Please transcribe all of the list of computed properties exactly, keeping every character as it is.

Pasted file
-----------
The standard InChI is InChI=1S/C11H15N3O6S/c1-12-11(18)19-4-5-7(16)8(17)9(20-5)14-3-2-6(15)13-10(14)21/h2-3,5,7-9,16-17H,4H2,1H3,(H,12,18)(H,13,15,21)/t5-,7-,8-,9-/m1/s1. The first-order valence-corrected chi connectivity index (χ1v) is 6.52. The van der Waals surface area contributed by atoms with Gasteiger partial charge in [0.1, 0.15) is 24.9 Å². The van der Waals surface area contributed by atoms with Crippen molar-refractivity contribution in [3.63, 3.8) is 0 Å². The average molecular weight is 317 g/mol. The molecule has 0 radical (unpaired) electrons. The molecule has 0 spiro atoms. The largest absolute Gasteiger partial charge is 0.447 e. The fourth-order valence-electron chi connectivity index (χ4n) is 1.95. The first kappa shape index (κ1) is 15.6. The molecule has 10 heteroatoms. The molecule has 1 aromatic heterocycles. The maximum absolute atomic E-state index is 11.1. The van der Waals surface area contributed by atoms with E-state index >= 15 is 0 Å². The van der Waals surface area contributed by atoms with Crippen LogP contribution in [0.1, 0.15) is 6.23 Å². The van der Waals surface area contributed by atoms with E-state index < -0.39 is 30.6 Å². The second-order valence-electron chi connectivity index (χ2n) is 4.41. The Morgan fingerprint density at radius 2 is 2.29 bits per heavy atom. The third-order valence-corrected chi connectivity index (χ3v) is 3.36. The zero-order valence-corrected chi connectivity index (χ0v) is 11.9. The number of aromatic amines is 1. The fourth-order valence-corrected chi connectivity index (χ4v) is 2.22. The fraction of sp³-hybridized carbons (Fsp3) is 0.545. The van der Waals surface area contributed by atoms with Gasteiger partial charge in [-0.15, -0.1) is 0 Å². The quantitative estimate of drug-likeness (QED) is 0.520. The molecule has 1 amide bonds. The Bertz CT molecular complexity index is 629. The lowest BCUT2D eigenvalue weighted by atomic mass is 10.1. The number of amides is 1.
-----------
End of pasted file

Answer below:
The standard InChI is InChI=1S/C11H15N3O6S/c1-12-11(18)19-4-5-7(16)8(17)9(20-5)14-3-2-6(15)13-10(14)21/h2-3,5,7-9,16-17H,4H2,1H3,(H,12,18)(H,13,15,21)/t5-,7-,8-,9-/m1/s1. The first-order valence-corrected chi connectivity index (χ1v) is 6.52. The van der Waals surface area contributed by atoms with Gasteiger partial charge in [0.1, 0.15) is 24.9 Å². The van der Waals surface area contributed by atoms with Crippen molar-refractivity contribution in [3.63, 3.8) is 0 Å². The average molecular weight is 317 g/mol. The molecule has 0 radical (unpaired) electrons. The molecule has 0 spiro atoms. The largest absolute Gasteiger partial charge is 0.447 e. The fourth-order valence-electron chi connectivity index (χ4n) is 1.95. The first kappa shape index (κ1) is 15.6. The molecule has 10 heteroatoms. The molecule has 1 aromatic heterocycles. The maximum absolute atomic E-state index is 11.1. The van der Waals surface area contributed by atoms with E-state index >= 15 is 0 Å². The van der Waals surface area contributed by atoms with Crippen LogP contribution in [0.1, 0.15) is 6.23 Å². The van der Waals surface area contributed by atoms with E-state index < -0.39 is 30.6 Å². The second-order valence-electron chi connectivity index (χ2n) is 4.41. The Morgan fingerprint density at radius 2 is 2.29 bits per heavy atom. The third-order valence-corrected chi connectivity index (χ3v) is 3.36. The zero-order valence-corrected chi connectivity index (χ0v) is 11.9. The number of aromatic amines is 1. The fourth-order valence-corrected chi connectivity index (χ4v) is 2.22. The fraction of sp³-hybridized carbons (Fsp3) is 0.545. The van der Waals surface area contributed by atoms with Gasteiger partial charge in [-0.15, -0.1) is 0 Å². The quantitative estimate of drug-likeness (QED) is 0.520. The molecule has 1 amide bonds. The Bertz CT molecular complexity index is 629. The lowest BCUT2D eigenvalue weighted by atomic mass is 10.1. The number of amides is 1.